Sunday, May 16, 2021
News + Politics The Agenda, Jan 25-31: The Super Bowl, tech buses...

The Agenda, Jan 25-31: The Super Bowl, tech buses ….

... affordable housing -- and what's up with London Breed's punitive committee assignments?


Mayor Lee hasn’t met with the press since his campaign fundraisers were charged with felonies, but reporters will get a chance to talk to him Tuesday/26 after he appears before the Board of Supervisors for “question time.”

Do Google buses cause displacement? Should the city at least ask?
Do Google buses cause displacement? Should the city at least ask?

And while none of the supes submitted questions about the latest scandal, Lee will have to respond to concerns about the cost of the Super Bowl and changes in the affordable housing rules.

Sup. Aaron Peskin asks:

Mr. Mayor: I have been fielding a high volume of complaints that the City did not act   in its negotiations with the National Football League to host the Superbowl 50 promotional events, or take any precautions to ensure that San Francisco would be reimbursed for the tax dollars that are being used to accommodate the events. There have also been many complaints about the lack of transparency from the city side. Who in your office was the lead negotiator of this deal, and who are the members of the actual Host Committee?

It’s a good question. At the last hearing when this came up, Sup. Jane Kim tried, over and over, in vain, to find out who was in charge of this whole deal. Who was running the show in the Mayor’s Office, she asked. Nobody could provide an answer.

In fact, it seems today as if this whole mess was an uncoordinated team effort that left the city with a large tab. The rules for Question Time, which were gutted by David Chiu when he was board president, still allow supes to ask follow-up questions, and I hope Peskin is ready to pursue this, since the mayor, as is his fashion, will simply read a prepared statement that won’t directly address the issue.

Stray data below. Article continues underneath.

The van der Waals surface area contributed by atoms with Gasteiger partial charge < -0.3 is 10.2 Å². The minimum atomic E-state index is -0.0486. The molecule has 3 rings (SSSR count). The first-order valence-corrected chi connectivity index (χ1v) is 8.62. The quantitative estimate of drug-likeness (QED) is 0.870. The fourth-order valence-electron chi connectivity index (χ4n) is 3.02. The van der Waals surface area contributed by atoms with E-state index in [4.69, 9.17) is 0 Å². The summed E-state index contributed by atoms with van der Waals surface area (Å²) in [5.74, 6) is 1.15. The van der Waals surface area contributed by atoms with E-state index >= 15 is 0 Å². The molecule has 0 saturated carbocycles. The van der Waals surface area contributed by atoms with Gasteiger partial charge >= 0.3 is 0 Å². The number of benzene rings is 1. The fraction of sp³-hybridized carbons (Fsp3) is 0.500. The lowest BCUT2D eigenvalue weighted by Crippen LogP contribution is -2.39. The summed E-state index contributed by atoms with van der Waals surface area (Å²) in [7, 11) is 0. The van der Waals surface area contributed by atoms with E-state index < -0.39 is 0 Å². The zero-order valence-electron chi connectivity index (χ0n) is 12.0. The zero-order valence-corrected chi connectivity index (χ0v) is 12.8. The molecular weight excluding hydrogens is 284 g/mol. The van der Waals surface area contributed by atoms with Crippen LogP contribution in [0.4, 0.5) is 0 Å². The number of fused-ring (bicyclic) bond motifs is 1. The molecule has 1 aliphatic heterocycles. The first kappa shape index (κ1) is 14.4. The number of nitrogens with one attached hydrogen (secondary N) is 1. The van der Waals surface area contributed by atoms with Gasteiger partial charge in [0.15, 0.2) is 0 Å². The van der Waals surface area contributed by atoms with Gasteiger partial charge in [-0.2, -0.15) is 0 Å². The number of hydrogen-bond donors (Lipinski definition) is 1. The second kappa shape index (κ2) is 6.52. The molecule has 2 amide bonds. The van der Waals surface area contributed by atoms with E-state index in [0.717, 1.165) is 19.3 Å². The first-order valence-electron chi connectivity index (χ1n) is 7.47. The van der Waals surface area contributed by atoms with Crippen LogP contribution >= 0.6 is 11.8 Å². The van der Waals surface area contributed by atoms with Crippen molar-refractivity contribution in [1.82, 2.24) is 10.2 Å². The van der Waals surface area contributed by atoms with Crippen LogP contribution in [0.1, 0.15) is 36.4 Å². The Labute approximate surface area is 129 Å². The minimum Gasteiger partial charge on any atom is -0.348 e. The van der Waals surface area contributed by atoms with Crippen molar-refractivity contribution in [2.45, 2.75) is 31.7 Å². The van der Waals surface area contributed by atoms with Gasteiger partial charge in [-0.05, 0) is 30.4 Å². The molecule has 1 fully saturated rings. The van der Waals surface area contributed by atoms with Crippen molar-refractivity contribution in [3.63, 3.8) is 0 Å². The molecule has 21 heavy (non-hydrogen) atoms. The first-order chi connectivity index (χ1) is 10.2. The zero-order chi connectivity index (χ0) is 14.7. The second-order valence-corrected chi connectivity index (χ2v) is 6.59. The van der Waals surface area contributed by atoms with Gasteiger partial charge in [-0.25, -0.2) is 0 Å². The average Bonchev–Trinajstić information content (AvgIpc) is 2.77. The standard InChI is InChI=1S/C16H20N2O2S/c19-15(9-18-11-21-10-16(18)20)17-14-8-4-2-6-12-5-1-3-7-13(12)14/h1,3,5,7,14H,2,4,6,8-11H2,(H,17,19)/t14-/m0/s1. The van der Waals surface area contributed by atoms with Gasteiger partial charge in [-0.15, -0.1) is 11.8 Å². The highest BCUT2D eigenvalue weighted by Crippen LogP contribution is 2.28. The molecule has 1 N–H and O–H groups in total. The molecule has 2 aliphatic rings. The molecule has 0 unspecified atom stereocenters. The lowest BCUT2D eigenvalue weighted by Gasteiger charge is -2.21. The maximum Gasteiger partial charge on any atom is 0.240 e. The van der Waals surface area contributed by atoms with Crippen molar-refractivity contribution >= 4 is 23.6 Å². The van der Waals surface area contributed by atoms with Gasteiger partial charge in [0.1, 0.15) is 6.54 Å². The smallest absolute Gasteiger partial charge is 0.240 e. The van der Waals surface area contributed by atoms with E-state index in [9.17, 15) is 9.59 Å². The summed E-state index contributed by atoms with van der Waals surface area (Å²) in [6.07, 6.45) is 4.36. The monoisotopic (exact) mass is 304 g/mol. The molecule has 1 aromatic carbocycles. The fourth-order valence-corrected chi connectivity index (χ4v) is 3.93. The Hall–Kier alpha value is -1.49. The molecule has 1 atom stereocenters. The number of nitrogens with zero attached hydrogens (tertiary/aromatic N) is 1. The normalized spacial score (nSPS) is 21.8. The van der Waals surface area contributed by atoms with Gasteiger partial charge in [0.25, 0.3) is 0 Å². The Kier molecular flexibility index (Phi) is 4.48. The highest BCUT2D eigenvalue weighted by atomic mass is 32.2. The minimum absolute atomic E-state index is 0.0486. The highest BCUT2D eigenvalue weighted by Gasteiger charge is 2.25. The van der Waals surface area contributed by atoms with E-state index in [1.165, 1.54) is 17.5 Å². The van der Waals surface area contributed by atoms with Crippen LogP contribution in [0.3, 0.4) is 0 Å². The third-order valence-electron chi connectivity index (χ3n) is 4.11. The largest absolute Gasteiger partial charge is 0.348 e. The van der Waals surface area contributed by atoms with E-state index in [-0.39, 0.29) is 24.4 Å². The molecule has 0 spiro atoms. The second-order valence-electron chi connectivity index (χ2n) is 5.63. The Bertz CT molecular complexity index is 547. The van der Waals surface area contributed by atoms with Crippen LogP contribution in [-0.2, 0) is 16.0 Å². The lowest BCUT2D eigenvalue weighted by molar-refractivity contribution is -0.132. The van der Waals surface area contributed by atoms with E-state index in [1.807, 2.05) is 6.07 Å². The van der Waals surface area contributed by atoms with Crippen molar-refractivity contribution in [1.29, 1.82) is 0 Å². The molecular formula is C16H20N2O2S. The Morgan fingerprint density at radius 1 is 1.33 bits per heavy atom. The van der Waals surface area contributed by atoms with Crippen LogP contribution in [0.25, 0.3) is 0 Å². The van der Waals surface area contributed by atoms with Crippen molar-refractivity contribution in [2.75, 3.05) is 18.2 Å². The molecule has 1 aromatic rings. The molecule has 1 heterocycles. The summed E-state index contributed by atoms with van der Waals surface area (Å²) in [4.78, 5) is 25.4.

Then comes Sup. John Avalos with this:

Mr. Mayor: Last Tuesday, you introduced a measure for the ballot that compliments Supervisor Kim’s Inclusionary Charter Amendment to double the inclusionary requirement for the June ballot, in response to an out of control real estate market and affordable housing crisis. Are you then going on the record as supporting the Charter Amendment, as reputable polling has revealed that 71 % of voters do?

The issue here is Kim’s attempt to increase the mandated percentage of affordable housing and to give the board the ability to increase it further. The developers are going batshit about this, saying it will end all market-rate housing construction. That’s what we hear all the time when these things come up. And of course, I have to ask: If we stop all market-rate housing, is that such a bad thing? All the new housing that’s getting built in places like SF and New York is for very, very wealthy people, and in many cases, nobody actually lives in the new units.